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Emily Bronte (1818-1849), English author and one of the famed Bronte sisters wrote Wuthering Heights (1847);
Catherine Earnshaw, may you not rest as long as I am living! You said I killed you—haunt me, then! The murdered do haunt their murderers. I believe—I know that ghosts have wandered on earth. Be with me always—take any form—drive me mad! only do not leave me in this abyss, where I cannot find you! Oh God! it is unutterable! I cannot live without my life! I cannot live without my soul!
First published under Emily’s pseudonym Ellis Bell, the combination of its structure and elements of passion, mystery and doomed love as well as social commentary have made Wuthering Heights an enduring masterpiece. Set in 18th Century England when social and economic values were changing and land ownership did not always the man make, it is a world of patriarchal values juxtaposed with the natural elements. Bronte explores themes of revenge, religion, class and prejudice while plumbing the depths of the metaphysical and human psyche. Bronte’s own home in the bleak Yorkshire moors provides the setting for the at-times other-worldly passions of the Byronic Heathcliff and Catherine. Also having written much poetry, Emily Bronte’s works did not receive wide acclaim until after her death at the age of thirty. Wuthering Heights is still in print today and has inspired numerous television and feature film adaptations. As with most of the Bronte sister’s popular novels, people have tried to find biographical parallels in them. Emily has been characterised to mythic proportions as deeply spiritual, free-spirited and reclusive as well as intensely creative and passionate, an icon to tortured genius.
Emily Bronte was born on 30 July 1818 at 74 Market Street in Thornton, Bradford, Yorkshire, England. She was the fourth daughter of Maria Branwell (1783-1821), who died of cancer when Emily was just three years old, and Irish clergyman Patrick Bronte (1777-1861). After her youngest sister Anne (1820-1849) was born the Bronte’s moved to the village of Haworth where Patrick had been appointed rector. Emily had four older siblings; Maria (1814-1825), Elizabeth (1815-1825), Charlotte (1816-1855) and Patrick Branwell “Branwell” (1817-1848). Emily’s “Aunt [Elizabeth] Branwell” (1776-1842) had moved in to the Parsonage after her sister Maria’s death to help nursemaids Nancy and Sarah Gars raise the six young children.
In 1824, Emily, with her four sisters entered the Clergy Daughter’s School at Cowan Bridge, near Kirkby Lonsdale. When Maria and Elizabeth died there a year later of tuberculosis, she and Charlotte returned home to Haworth. Their father was a quiet man and often spent his spare time alone, so, the motherless children entertained themselves reading the works of William Shakespeare, Virgil, John Milton, and the Bible and played the piano, did needlepoint, and told each other stories. The four often ‘paired up’; Charlotte and Branwell started writing of their imaginary world ‘Angria’, Emily and Anne writing of its rival, ‘Gondal’. Penning their kingdoms’ histories and developing characters to populate them, the young Bronte girls found a creative outlet in writing stories and poetry. Emily was becoming an independent and opinionated young woman as her poem “The Old Stoic” reveals;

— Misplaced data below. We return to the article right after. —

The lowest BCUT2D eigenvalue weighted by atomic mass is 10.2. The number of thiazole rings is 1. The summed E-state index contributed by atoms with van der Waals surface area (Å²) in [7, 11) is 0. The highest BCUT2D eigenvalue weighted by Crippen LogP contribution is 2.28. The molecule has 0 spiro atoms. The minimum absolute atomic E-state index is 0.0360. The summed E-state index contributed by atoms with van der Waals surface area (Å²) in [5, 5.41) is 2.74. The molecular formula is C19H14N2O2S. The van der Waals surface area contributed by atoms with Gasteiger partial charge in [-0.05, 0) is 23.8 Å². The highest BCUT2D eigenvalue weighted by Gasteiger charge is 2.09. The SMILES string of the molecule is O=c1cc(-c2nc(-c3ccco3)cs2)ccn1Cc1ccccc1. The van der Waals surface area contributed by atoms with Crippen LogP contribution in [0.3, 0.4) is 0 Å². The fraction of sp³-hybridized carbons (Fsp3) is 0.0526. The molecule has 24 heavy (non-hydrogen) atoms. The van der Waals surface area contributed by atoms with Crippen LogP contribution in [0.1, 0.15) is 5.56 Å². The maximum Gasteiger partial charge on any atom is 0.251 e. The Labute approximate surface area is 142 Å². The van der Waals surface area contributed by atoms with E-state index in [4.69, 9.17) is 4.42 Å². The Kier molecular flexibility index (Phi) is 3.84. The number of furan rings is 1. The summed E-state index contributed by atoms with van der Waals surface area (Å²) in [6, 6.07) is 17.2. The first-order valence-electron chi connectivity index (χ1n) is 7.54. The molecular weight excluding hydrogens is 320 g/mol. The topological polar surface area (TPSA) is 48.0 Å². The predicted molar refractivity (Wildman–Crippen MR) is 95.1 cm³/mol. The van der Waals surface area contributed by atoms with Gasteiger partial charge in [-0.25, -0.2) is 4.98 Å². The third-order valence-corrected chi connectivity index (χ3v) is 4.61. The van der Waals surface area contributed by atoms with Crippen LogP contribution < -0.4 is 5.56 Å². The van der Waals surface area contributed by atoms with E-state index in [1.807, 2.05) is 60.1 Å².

And if I pray, the only prayer
That moves my lips for me
Is, ‘Leave the heart that now I bear,
And give me liberty!’
In 1835 Emily enrolled at Miss Wooler's school at Roe Head, Mirfield where Charlotte was teaching, but she soon returned home when she became profoundly homesick and ill. After a few years as governess at Law Hill Hall in Halifax, West Yorkshire, Emily and her sisters Charlotte and Anne travelled to Brussels, Belgium in 1842. There at the Pensionnat Heger under teacher Constantin Heger they immersed themselves in the study of French, German and literature with the aim of starting their own school someday. When their Aunt Branwell died Emily alone returned to Haworth for her funeral and stayed on there, just her and her father. She helped around the home and continued writing and editing her poems. By 1845 her sisters had given up their dream of starting their own school and the three were together at Haworth again. It was Charlotte’s idea to publish the poems of Currer, Ellis and Acton Bell in 1846. The following year Wuthering Heights was published to mixed reviews, although it was soon lauded as an original and innovative tragic romance. Tragedy loomed large in Emily’s life as well: her brother Branwell had become an alcoholic and addicted to opium and the family were constantly dealing with his depressions and at times mad ravings. He died in 1848 and while at his funeral Emily caught a cold and died soon after, on 19 December 1848. She now rests with her mother and father and sisters Charlotte, Maria, and Elizabeth and brother Branwell in the family vault at the Church of Saint Michael and All Angels in Haworth, West Yorkshire, England.
Yet, still, in evening’s quiet hour,
With never-failing thankfulness,
I welcome thee, Benignant Power;
Sure solacer of human cares,
And sweeter hope, when hope despairs!—“To Imagination”
Biography written by C. D. Merriman for Jalic Inc. Copyright Jalic Inc. 2007. All Rights Reserved.
The above biography is copyrighted. Do not republish it without permission.
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